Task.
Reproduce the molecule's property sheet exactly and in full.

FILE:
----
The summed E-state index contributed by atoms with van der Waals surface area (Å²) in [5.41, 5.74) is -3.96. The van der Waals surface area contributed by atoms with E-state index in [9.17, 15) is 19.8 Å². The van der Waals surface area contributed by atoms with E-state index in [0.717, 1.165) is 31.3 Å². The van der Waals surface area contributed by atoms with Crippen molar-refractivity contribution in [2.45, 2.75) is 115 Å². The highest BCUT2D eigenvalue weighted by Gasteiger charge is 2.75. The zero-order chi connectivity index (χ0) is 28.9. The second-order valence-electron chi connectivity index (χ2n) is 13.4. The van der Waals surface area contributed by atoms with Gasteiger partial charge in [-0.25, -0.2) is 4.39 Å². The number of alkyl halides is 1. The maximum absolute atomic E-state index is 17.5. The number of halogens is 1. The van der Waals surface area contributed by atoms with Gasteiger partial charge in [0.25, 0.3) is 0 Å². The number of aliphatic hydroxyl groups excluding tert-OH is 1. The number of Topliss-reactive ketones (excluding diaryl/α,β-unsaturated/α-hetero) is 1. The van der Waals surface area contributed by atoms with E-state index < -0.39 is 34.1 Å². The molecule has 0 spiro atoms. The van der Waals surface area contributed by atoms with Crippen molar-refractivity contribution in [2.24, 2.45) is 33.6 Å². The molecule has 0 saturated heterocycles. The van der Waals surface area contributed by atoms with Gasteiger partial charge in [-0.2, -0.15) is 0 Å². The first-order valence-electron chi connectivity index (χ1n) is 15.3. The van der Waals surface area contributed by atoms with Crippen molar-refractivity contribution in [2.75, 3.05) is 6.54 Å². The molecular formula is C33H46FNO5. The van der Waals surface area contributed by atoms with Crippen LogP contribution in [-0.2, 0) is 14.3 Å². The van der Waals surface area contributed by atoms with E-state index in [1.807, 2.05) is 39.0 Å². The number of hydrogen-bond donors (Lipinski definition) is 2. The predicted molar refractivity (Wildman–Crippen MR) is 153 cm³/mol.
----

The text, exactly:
The summed E-state index contributed by atoms with van der Waals surface area (Å²) in [5.41, 5.74) is -3.96. The van der Waals surface area contributed by atoms with E-state index in [9.17, 15) is 19.8 Å². The van der Waals surface area contributed by atoms with E-state index in [0.717, 1.165) is 31.3 Å². The van der Waals surface area contributed by atoms with Crippen molar-refractivity contribution in [2.45, 2.75) is 115 Å². The highest BCUT2D eigenvalue weighted by Gasteiger charge is 2.75. The zero-order chi connectivity index (χ0) is 28.9. The second-order valence-electron chi connectivity index (χ2n) is 13.4. The van der Waals surface area contributed by atoms with Gasteiger partial charge in [-0.25, -0.2) is 4.39 Å². The number of alkyl halides is 1. The maximum absolute atomic E-state index is 17.5. The number of halogens is 1. The van der Waals surface area contributed by atoms with Gasteiger partial charge in [0.25, 0.3) is 0 Å². The number of aliphatic hydroxyl groups excluding tert-OH is 1. The number of Topliss-reactive ketones (excluding diaryl/α,β-unsaturated/α-hetero) is 1. The van der Waals surface area contributed by atoms with E-state index < -0.39 is 34.1 Å². The molecule has 0 spiro atoms. The van der Waals surface area contributed by atoms with Crippen molar-refractivity contribution in [2.24, 2.45) is 33.6 Å². The molecule has 0 saturated heterocycles. The van der Waals surface area contributed by atoms with Gasteiger partial charge in [-0.2, -0.15) is 0 Å². The first-order valence-electron chi connectivity index (χ1n) is 15.3. The van der Waals surface area contributed by atoms with Crippen molar-refractivity contribution in [2.75, 3.05) is 6.54 Å². The molecular formula is C33H46FNO5. The van der Waals surface area contributed by atoms with Crippen LogP contribution in [-0.2, 0) is 14.3 Å². The van der Waals surface area contributed by atoms with E-state index in [1.807, 2.05) is 39.0 Å². The number of hydrogen-bond donors (Lipinski definition) is 2. The predicted molar refractivity (Wildman–Crippen MR) is 153 cm³/mol.